BMW big on turbo four-bangers BMW has revealed details of a turbocharged 2.0-liter four-cylinder gasoline engine earmarked to appear in a wide range of North American models.
This is an indirect replacement for the least powerful version of the German carmaker’s classic 3.0-liter inline six-cylinder gasoline engine.
The new direct-injection unit, code-named N20, is set to debut in the X1 xDrive28i--a reworked range-topping version of BMW’s entry-level off-roader. It makes a public premiere at the Geneva motor show in March but is not set to go on sale as part of the delayed X1 lineup in the U.S. market until early 2012.
Running a twin-scoll turbocharger together with BMW’s patented variable valve timing and variable camshaft-control systems, the new 1,997-cc unit produces a claimed 242 hp at 5,000 rpm--a significant 74 hp more than the most powerful version of BMW’s existing naturally aspirated 2.0-liter four-cylinder, along with 258 lb-ft of torque at just 1,250 rpm.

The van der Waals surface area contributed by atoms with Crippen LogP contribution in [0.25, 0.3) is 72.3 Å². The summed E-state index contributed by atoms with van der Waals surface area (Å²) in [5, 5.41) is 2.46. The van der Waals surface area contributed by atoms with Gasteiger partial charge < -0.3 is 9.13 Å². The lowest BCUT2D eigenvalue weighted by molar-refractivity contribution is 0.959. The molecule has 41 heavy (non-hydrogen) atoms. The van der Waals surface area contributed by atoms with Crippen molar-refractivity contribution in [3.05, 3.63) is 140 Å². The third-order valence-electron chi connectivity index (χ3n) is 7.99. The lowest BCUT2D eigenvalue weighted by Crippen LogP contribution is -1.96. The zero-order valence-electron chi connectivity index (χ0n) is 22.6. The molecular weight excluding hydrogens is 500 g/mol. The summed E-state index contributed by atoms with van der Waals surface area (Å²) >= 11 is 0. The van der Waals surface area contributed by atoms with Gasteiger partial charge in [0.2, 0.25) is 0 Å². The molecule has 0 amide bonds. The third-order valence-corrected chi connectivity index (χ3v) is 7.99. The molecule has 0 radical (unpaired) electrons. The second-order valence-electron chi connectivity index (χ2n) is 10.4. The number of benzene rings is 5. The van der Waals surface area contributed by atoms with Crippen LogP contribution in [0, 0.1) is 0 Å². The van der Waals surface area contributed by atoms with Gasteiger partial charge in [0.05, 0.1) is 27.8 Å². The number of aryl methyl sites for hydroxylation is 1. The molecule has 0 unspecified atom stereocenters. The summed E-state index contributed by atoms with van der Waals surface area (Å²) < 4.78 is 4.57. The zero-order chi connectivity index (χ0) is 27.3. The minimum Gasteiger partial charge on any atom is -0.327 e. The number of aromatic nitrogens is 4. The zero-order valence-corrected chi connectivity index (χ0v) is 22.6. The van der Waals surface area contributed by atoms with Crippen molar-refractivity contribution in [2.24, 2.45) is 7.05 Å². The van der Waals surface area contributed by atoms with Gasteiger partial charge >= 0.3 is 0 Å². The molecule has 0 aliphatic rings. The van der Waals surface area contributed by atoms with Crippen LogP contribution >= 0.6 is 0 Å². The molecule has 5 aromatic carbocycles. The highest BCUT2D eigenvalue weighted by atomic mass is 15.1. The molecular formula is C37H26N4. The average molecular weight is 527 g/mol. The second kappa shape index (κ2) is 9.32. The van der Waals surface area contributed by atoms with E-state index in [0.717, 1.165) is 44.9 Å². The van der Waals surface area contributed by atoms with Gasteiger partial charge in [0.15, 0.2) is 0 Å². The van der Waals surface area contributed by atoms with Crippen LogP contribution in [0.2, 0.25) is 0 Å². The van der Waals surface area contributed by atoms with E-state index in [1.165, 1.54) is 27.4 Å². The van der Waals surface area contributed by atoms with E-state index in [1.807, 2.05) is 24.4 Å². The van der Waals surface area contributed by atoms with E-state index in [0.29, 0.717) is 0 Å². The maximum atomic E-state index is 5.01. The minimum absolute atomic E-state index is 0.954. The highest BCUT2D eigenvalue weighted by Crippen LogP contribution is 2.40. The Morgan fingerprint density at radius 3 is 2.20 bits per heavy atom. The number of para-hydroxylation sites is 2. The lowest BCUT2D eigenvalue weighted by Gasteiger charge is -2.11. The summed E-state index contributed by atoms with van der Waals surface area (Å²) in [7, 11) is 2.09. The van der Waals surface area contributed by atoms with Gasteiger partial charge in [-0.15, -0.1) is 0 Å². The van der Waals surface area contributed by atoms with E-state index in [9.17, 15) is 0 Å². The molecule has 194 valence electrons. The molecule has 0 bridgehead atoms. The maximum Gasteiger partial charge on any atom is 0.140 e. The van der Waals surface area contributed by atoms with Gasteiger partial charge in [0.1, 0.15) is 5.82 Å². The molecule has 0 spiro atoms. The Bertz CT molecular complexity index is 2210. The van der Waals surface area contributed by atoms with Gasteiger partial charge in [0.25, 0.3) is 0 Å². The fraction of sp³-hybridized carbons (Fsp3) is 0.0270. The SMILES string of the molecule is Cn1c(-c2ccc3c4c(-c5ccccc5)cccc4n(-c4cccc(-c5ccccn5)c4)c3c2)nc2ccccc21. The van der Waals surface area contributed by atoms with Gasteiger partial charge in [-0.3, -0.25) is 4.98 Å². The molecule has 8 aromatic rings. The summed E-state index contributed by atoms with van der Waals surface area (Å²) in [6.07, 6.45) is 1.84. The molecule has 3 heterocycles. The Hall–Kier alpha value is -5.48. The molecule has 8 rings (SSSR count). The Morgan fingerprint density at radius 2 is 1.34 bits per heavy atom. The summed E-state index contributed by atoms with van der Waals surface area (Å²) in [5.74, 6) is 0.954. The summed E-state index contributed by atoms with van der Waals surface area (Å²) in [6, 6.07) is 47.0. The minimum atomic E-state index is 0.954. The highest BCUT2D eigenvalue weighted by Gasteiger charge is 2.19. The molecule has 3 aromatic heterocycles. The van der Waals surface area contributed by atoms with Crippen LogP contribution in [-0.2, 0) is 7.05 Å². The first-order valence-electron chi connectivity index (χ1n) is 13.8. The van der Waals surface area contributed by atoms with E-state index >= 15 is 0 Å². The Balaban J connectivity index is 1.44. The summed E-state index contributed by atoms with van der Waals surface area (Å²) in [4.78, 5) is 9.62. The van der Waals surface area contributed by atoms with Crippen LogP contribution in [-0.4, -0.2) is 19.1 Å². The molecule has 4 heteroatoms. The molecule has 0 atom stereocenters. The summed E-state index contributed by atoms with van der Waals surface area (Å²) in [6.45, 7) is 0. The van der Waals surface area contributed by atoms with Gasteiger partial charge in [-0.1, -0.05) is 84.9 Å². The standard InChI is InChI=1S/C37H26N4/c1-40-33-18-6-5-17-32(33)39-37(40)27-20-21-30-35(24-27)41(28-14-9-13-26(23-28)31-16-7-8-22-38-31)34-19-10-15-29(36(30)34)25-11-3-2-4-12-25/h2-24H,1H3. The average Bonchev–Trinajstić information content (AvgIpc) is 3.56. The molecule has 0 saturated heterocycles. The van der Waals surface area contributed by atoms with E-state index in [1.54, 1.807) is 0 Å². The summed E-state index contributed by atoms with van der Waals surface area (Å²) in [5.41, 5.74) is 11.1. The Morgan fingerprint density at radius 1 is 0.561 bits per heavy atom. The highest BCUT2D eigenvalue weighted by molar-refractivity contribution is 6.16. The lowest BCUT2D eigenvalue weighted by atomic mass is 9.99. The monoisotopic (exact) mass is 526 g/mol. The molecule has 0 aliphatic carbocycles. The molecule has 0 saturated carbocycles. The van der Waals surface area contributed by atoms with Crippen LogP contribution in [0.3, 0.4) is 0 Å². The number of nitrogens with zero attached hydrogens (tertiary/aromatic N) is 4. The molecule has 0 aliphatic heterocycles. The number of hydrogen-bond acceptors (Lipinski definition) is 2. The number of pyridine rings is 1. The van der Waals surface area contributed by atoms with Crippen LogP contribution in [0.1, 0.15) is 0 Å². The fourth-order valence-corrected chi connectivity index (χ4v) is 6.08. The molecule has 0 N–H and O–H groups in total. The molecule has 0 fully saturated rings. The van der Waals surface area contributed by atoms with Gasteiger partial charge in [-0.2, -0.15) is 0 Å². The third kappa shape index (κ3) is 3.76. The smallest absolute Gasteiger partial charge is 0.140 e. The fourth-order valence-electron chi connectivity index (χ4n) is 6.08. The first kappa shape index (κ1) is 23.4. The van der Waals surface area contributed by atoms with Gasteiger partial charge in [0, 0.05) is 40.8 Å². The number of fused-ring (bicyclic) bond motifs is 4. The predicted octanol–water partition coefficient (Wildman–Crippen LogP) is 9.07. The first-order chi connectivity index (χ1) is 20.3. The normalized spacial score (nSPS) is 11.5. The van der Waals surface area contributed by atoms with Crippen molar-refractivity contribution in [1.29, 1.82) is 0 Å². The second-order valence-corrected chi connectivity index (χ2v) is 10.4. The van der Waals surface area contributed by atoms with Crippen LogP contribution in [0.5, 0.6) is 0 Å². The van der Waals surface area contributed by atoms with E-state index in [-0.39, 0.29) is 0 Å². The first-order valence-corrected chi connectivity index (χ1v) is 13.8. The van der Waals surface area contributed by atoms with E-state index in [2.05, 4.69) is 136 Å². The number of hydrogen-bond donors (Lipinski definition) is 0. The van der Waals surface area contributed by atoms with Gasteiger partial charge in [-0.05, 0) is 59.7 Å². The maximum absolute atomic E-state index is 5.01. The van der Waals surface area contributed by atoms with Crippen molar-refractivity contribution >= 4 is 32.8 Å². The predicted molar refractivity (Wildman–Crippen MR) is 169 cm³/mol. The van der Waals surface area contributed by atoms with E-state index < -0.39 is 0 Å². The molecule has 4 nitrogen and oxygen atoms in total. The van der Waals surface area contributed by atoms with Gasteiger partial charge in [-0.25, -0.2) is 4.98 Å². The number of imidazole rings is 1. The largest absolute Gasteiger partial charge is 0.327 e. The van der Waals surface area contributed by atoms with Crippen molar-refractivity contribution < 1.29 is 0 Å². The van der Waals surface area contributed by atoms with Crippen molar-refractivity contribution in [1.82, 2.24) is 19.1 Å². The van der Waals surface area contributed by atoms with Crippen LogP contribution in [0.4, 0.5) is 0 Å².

That’s 12 hp less but 29 lb-ft more than the existing X1 xDrive28i’s naturally aspirated 3.0-liter inline six-cylinder engine and sufficient enough to propel the new four-cylinder model to 62 mph in 6.1 seconds and up to a top speed of 149 mph in standard six-speed manual guise. That’s an improvement of 0.7 second and 6 mph.
Other models set to receive BMW’s blown four in 2011 include the Z4 sDrive28i and the new 528i--both earmarked to go on sale in North America in October. More models will follow, including the 1-series and the next-generation 3-series.
The last time BMW offered four-cylinder engines in U.S. models was in 1998. AutoWeek
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